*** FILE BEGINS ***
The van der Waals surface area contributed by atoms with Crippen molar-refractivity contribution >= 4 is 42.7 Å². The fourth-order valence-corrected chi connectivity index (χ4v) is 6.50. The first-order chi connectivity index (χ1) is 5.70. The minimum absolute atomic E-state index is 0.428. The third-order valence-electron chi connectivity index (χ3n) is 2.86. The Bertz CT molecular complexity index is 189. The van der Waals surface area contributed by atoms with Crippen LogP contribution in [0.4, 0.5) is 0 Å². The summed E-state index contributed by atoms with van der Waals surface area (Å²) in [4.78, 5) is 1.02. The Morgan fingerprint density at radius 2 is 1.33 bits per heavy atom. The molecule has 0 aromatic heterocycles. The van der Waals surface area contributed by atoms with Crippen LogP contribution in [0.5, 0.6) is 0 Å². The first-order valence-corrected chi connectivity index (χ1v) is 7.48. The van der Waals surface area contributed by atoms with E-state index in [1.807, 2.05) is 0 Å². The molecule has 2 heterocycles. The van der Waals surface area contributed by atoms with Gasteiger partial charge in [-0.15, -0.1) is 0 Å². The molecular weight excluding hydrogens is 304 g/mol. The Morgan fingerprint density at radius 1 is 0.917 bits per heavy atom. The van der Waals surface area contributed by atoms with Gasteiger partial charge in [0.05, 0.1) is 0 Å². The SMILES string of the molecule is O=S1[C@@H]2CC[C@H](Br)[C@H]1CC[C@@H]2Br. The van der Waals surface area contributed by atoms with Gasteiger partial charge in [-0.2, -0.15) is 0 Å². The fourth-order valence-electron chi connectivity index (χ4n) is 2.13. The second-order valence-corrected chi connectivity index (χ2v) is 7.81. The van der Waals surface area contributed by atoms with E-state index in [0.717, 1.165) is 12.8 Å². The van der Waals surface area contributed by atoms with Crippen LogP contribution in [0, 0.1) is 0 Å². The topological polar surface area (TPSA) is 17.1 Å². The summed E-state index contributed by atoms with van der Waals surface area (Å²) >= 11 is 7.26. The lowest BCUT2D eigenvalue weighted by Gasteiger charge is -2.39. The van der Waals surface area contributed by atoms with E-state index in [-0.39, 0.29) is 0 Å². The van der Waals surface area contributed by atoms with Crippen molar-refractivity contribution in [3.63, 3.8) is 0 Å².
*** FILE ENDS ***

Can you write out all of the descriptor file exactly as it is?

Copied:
The van der Waals surface area contributed by atoms with Crippen molar-refractivity contribution >= 4 is 42.7 Å². The fourth-order valence-corrected chi connectivity index (χ4v) is 6.50. The first-order chi connectivity index (χ1) is 5.70. The minimum absolute atomic E-state index is 0.428. The third-order valence-electron chi connectivity index (χ3n) is 2.86. The Bertz CT molecular complexity index is 189. The van der Waals surface area contributed by atoms with Crippen LogP contribution in [0.4, 0.5) is 0 Å². The summed E-state index contributed by atoms with van der Waals surface area (Å²) in [4.78, 5) is 1.02. The Morgan fingerprint density at radius 2 is 1.33 bits per heavy atom. The molecule has 0 aromatic heterocycles. The van der Waals surface area contributed by atoms with Crippen LogP contribution in [0.5, 0.6) is 0 Å². The first-order valence-corrected chi connectivity index (χ1v) is 7.48. The van der Waals surface area contributed by atoms with E-state index in [1.807, 2.05) is 0 Å². The molecule has 2 heterocycles. The van der Waals surface area contributed by atoms with Gasteiger partial charge in [-0.15, -0.1) is 0 Å². The molecular weight excluding hydrogens is 304 g/mol. The Morgan fingerprint density at radius 1 is 0.917 bits per heavy atom. The van der Waals surface area contributed by atoms with Gasteiger partial charge in [0.05, 0.1) is 0 Å². The SMILES string of the molecule is O=S1[C@@H]2CC[C@H](Br)[C@H]1CC[C@@H]2Br. The van der Waals surface area contributed by atoms with Gasteiger partial charge in [-0.2, -0.15) is 0 Å². The fourth-order valence-electron chi connectivity index (χ4n) is 2.13. The second-order valence-corrected chi connectivity index (χ2v) is 7.81. The van der Waals surface area contributed by atoms with E-state index in [0.717, 1.165) is 12.8 Å². The van der Waals surface area contributed by atoms with Crippen LogP contribution in [0, 0.1) is 0 Å². The topological polar surface area (TPSA) is 17.1 Å². The summed E-state index contributed by atoms with van der Waals surface area (Å²) >= 11 is 7.26. The lowest BCUT2D eigenvalue weighted by Gasteiger charge is -2.39. The van der Waals surface area contributed by atoms with E-state index in [-0.39, 0.29) is 0 Å². The van der Waals surface area contributed by atoms with Crippen molar-refractivity contribution in [3.63, 3.8) is 0 Å².